The team at David Naylor Search Monitoring today uncovered what is potentially a truly massive security hole in the Twitter API. They describe it simply and succinctly in their blog post on the topic:
So as I’m sure everyone heard about the other day, Twitter recently added rel=nofollow to links produced by their API (e.g. the client you used to send the tweet). I was playing around with some settings today and noticed something interesting.
If you change the link in the application settings, it affects all of the historical tweets generated by the application. So it’s pretty quick and easy to experiment with different URLs and see what happens.
Oh, no, wait. It works. A clean, followed link out of Twitter again. Isn’t that nice?
Actually, if they were that stupid… what’s to say I couldn’t drop some other content in there? Yup, that works too.Take a look for yourself. Do I hear anyone saying “cross-site scripting”?
Any Twitter application developers out there I wonder? Maybe I could be more subtle about it, just drop a script in there that goes to their application settings page and changes their URL to drop some malware links around the place.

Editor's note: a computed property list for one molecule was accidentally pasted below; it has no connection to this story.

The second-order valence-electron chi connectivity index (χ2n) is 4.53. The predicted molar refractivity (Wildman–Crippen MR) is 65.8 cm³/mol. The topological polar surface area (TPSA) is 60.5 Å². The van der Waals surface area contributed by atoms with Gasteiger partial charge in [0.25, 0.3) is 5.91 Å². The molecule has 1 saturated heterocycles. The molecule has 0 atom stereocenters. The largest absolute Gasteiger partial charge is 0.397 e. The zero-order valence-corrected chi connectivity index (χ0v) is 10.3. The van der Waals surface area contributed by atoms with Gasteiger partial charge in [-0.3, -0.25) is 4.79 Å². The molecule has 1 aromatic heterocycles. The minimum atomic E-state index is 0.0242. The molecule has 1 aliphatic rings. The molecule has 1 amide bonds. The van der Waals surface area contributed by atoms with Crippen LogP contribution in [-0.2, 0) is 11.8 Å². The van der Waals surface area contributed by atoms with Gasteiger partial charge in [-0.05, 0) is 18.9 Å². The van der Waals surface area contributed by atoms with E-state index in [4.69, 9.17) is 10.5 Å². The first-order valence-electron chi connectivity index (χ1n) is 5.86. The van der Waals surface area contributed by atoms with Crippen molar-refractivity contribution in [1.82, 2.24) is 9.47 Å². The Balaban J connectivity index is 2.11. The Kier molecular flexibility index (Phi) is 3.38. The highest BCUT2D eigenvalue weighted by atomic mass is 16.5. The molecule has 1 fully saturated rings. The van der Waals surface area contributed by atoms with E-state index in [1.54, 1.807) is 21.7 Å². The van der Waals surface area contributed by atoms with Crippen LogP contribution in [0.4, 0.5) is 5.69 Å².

As it turns out, the account that demonstrates the vulnerability has been terminated by Twitter, but the security hole, as of yet, has not been plugged.
If the language above is a bit too much developer-speak to understand, here is the lay version: the API that is used by Twitter to set meta-data on Tweets, like what an application is called, is vulnerable to being re-written by virtually anyone using the method he describes.
Code, potentially malicious code, is able to be inserted in that field. If an unsuspecting user were to click on the page where the Tweet lives on Twitter’s server, it has the potential of running the unauthorized code on the users machine, which has all sorts of devilish possibilities, as they described in their post.
The David Naylor team is promising a video tomorrow that demonstrates the vulnerability.
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